State Rep. Tommie Brown, D-Chattanooga, expressed wariness Saturday of efforts in the state Legislature to toughen penalties for gang crimes.
The Tennessee General Assembly is considering whether to include gang violence in crimes that may be prosecuted under the state's Racketeer-Influenced and Corrupt Organizations Act, known as RICO.
Speaking at the 28th Legislative District Assembly's extraordinary session at Howard School of Academics and Technology, Brown said she's cautious because she doesn't think everyone affiliated with gangs is a criminal. Some of them are just wannabes wearing colors, she said.
"Show me something other than just throwing the net and dragging our babies into jail," she said. "What else is out there? Where are the jobs?"
Genocide comes when a society loses hope, Brown said, admonishing constituents to learn about the RICO Act and express informed opinions. For instance, she said, the city's curfew law could be used to control some gang violence if it was enforced, she said.
"Too many of our babies are dying before they even know what's across the mountain. Too many of our parents don't have sufficient income to provide for their children in such a way to give them hope," she said.
Mark Gwyn, director of the Tennessee Bureau of Investigation, and Boyd Patterson, coordinator of Chattanooga's anti-gang task force, attended the session.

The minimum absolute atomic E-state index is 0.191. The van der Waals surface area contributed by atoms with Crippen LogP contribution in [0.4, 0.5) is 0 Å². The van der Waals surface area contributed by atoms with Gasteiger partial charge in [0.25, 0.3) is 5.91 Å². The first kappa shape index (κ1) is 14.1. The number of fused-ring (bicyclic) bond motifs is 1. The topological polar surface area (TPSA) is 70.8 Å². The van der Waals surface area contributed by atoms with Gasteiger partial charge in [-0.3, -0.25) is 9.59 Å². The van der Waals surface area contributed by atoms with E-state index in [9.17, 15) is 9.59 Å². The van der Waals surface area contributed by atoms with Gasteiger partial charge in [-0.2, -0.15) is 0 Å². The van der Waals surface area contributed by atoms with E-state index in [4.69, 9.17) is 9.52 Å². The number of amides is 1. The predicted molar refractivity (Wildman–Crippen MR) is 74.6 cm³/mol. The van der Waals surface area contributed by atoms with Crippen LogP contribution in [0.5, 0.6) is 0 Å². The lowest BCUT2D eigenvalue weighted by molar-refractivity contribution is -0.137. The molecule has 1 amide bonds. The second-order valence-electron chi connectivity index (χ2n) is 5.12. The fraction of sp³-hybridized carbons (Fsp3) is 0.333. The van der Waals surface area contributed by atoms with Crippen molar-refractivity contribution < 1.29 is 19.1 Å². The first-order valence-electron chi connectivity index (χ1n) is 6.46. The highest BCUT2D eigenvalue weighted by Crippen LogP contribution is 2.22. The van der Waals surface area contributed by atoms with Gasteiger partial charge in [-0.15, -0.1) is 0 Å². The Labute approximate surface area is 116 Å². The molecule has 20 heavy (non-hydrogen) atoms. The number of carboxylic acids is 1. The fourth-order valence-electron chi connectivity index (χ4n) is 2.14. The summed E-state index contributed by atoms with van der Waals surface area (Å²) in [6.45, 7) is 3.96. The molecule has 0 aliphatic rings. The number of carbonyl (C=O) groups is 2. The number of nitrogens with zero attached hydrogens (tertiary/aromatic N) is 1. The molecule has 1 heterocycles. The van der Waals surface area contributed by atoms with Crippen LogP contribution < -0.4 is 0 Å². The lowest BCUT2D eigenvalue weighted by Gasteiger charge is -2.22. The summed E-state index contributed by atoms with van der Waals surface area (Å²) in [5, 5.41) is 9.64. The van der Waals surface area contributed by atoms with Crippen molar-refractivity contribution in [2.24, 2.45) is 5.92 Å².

Gang crimes under the RICO Act would be class B felonies, and offenders could be sentenced to 12 to 20 years in prison, no probation.
Patterson favors tougher laws.
"It's pretty severe, but it goes after the top criminals. For us to be allowed to use it against gang members, it allows us to take out not just one, two or three gang members, but 12, 15, 25 gang members at a time if they satisfy the definitions of RICO and the gang statues," Patterson said earlier.
Patterson said a number of filters are in place to ensure the RICO Act is used only against serious criminals.
Gwyn said increasing gang violence is a statewide concern.
He said the Tennessee Bureau of Investigation will immediately start using its fusion centers, established after 9/11 to combat terrorism, to collect and disseminate information concerning gangs and gang activity.
"Gangs are mobile," Gwyn said. "They travel, and it's important that we have a consolidated effort in gathering intelligence surrounding gangs and what their activities are."
He said information about a gang in a small, rural area once might have remained in that area. Now, he said, the information will be disseminated so law enforcement will have a statewide database about gang activity.
Brown's event was among several focused on addressing gang activity this weekend.
Local leaders and ministers met for a prayer breakfast Saturday, and dozens of youths met at Second Missionary Baptist Church to discuss gang prevention and how they can better position themselves to get jobs.
Former gang member Samuel Ervin, 21, said young people join gangs because of their environment.
In his case, he said, his mother worked and there was no father in the home, so he was unsupervised. He eventually joined a gang and, at 17, went to jail for four years on a drug charge. He got out in 2011.
"It's a challenge not to get in a gang," Ervin said. "But it's a challenge taking a beating to be in a gang and taking a bullet. I'd rather be worried about getting good grades in school."